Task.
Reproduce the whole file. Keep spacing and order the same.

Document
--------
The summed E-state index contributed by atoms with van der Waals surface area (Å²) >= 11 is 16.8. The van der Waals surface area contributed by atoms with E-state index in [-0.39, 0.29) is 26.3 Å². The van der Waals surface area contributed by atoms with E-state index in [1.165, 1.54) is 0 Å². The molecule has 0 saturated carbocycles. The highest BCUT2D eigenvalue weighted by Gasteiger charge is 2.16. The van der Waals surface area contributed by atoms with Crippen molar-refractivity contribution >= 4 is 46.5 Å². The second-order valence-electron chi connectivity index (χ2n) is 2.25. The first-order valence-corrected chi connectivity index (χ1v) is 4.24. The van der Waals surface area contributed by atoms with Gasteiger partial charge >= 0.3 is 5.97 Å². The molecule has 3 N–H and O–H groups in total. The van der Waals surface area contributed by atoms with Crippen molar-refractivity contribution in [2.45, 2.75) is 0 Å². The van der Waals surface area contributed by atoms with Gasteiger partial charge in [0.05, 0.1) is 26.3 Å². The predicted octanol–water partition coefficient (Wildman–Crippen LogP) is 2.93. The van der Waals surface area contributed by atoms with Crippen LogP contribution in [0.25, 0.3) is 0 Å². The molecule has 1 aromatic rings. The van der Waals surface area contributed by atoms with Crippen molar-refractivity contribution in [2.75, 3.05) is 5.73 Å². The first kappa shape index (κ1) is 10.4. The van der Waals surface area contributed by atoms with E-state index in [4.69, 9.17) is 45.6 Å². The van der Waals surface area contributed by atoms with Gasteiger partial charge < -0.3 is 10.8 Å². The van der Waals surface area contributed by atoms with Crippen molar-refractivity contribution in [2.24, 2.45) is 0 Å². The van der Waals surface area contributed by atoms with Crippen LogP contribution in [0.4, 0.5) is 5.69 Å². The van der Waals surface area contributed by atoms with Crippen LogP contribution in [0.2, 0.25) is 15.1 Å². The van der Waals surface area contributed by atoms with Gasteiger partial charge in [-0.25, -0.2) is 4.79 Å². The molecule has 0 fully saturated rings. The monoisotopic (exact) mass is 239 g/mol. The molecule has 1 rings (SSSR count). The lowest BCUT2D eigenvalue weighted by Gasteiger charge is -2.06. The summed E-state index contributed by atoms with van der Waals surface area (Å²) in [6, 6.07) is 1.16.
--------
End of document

The summed E-state index contributed by atoms with van der Waals surface area (Å²) >= 11 is 16.8. The van der Waals surface area contributed by atoms with E-state index in [-0.39, 0.29) is 26.3 Å². The van der Waals surface area contributed by atoms with E-state index in [1.165, 1.54) is 0 Å². The molecule has 0 saturated carbocycles. The highest BCUT2D eigenvalue weighted by Gasteiger charge is 2.16. The van der Waals surface area contributed by atoms with Crippen molar-refractivity contribution >= 4 is 46.5 Å². The second-order valence-electron chi connectivity index (χ2n) is 2.25. The first-order valence-corrected chi connectivity index (χ1v) is 4.24. The van der Waals surface area contributed by atoms with Gasteiger partial charge >= 0.3 is 5.97 Å². The molecule has 3 N–H and O–H groups in total. The van der Waals surface area contributed by atoms with Crippen molar-refractivity contribution in [2.45, 2.75) is 0 Å². The van der Waals surface area contributed by atoms with Gasteiger partial charge in [0.05, 0.1) is 26.3 Å². The predicted octanol–water partition coefficient (Wildman–Crippen LogP) is 2.93. The van der Waals surface area contributed by atoms with Crippen LogP contribution in [0.25, 0.3) is 0 Å². The molecule has 1 aromatic rings. The van der Waals surface area contributed by atoms with Crippen molar-refractivity contribution in [2.75, 3.05) is 5.73 Å². The first kappa shape index (κ1) is 10.4. The van der Waals surface area contributed by atoms with E-state index in [4.69, 9.17) is 45.6 Å². The van der Waals surface area contributed by atoms with Gasteiger partial charge < -0.3 is 10.8 Å². The van der Waals surface area contributed by atoms with Crippen molar-refractivity contribution in [2.24, 2.45) is 0 Å². The van der Waals surface area contributed by atoms with Crippen LogP contribution in [0.4, 0.5) is 5.69 Å². The van der Waals surface area contributed by atoms with Crippen LogP contribution in [0.2, 0.25) is 15.1 Å². The van der Waals surface area contributed by atoms with Gasteiger partial charge in [-0.25, -0.2) is 4.79 Å². The molecule has 0 fully saturated rings. The monoisotopic (exact) mass is 239 g/mol. The molecule has 1 rings (SSSR count). The lowest BCUT2D eigenvalue weighted by Gasteiger charge is -2.06. The summed E-state index contributed by atoms with van der Waals surface area (Å²) in [6, 6.07) is 1.16.